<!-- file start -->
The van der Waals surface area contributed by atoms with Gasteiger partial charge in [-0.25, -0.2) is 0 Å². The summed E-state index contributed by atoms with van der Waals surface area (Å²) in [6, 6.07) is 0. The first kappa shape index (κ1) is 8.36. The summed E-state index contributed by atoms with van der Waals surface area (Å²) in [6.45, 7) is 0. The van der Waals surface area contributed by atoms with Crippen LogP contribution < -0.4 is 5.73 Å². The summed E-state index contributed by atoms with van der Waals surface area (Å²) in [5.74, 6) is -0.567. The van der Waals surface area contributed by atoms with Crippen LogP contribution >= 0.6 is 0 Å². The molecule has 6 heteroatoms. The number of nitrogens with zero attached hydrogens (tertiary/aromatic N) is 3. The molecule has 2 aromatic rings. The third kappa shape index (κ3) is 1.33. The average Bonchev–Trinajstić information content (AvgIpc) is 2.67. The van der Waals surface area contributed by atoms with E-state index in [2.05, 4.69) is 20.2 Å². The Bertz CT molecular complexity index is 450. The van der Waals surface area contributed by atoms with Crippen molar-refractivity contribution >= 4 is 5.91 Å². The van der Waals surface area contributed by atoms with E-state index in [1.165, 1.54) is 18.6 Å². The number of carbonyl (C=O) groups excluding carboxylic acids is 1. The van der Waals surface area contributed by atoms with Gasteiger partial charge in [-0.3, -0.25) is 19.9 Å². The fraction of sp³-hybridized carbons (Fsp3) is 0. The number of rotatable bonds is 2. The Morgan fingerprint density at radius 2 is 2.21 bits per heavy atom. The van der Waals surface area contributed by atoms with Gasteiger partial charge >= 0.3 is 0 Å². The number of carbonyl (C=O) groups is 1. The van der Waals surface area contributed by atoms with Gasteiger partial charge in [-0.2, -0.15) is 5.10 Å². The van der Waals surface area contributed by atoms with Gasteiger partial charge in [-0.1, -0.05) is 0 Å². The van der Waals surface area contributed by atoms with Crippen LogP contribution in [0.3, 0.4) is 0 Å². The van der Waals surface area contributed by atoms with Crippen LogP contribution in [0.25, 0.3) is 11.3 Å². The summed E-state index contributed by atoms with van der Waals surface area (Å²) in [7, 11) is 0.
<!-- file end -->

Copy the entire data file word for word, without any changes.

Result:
The van der Waals surface area contributed by atoms with Gasteiger partial charge in [-0.25, -0.2) is 0 Å². The summed E-state index contributed by atoms with van der Waals surface area (Å²) in [6, 6.07) is 0. The first kappa shape index (κ1) is 8.36. The summed E-state index contributed by atoms with van der Waals surface area (Å²) in [6.45, 7) is 0. The van der Waals surface area contributed by atoms with Crippen LogP contribution < -0.4 is 5.73 Å². The summed E-state index contributed by atoms with van der Waals surface area (Å²) in [5.74, 6) is -0.567. The van der Waals surface area contributed by atoms with Crippen LogP contribution >= 0.6 is 0 Å². The molecule has 6 heteroatoms. The number of nitrogens with zero attached hydrogens (tertiary/aromatic N) is 3. The molecule has 2 aromatic rings. The third kappa shape index (κ3) is 1.33. The average Bonchev–Trinajstić information content (AvgIpc) is 2.67. The van der Waals surface area contributed by atoms with E-state index in [2.05, 4.69) is 20.2 Å². The Bertz CT molecular complexity index is 450. The van der Waals surface area contributed by atoms with Crippen molar-refractivity contribution >= 4 is 5.91 Å². The van der Waals surface area contributed by atoms with E-state index in [1.165, 1.54) is 18.6 Å². The number of carbonyl (C=O) groups excluding carboxylic acids is 1. The van der Waals surface area contributed by atoms with Gasteiger partial charge in [-0.3, -0.25) is 19.9 Å². The fraction of sp³-hybridized carbons (Fsp3) is 0. The number of rotatable bonds is 2. The Morgan fingerprint density at radius 2 is 2.21 bits per heavy atom. The van der Waals surface area contributed by atoms with Gasteiger partial charge >= 0.3 is 0 Å². The number of carbonyl (C=O) groups is 1. The van der Waals surface area contributed by atoms with Gasteiger partial charge in [-0.2, -0.15) is 5.10 Å². The van der Waals surface area contributed by atoms with Gasteiger partial charge in [-0.1, -0.05) is 0 Å². The van der Waals surface area contributed by atoms with Crippen LogP contribution in [0.3, 0.4) is 0 Å². The van der Waals surface area contributed by atoms with Crippen LogP contribution in [0.25, 0.3) is 11.3 Å². The summed E-state index contributed by atoms with van der Waals surface area (Å²) in [7, 11) is 0.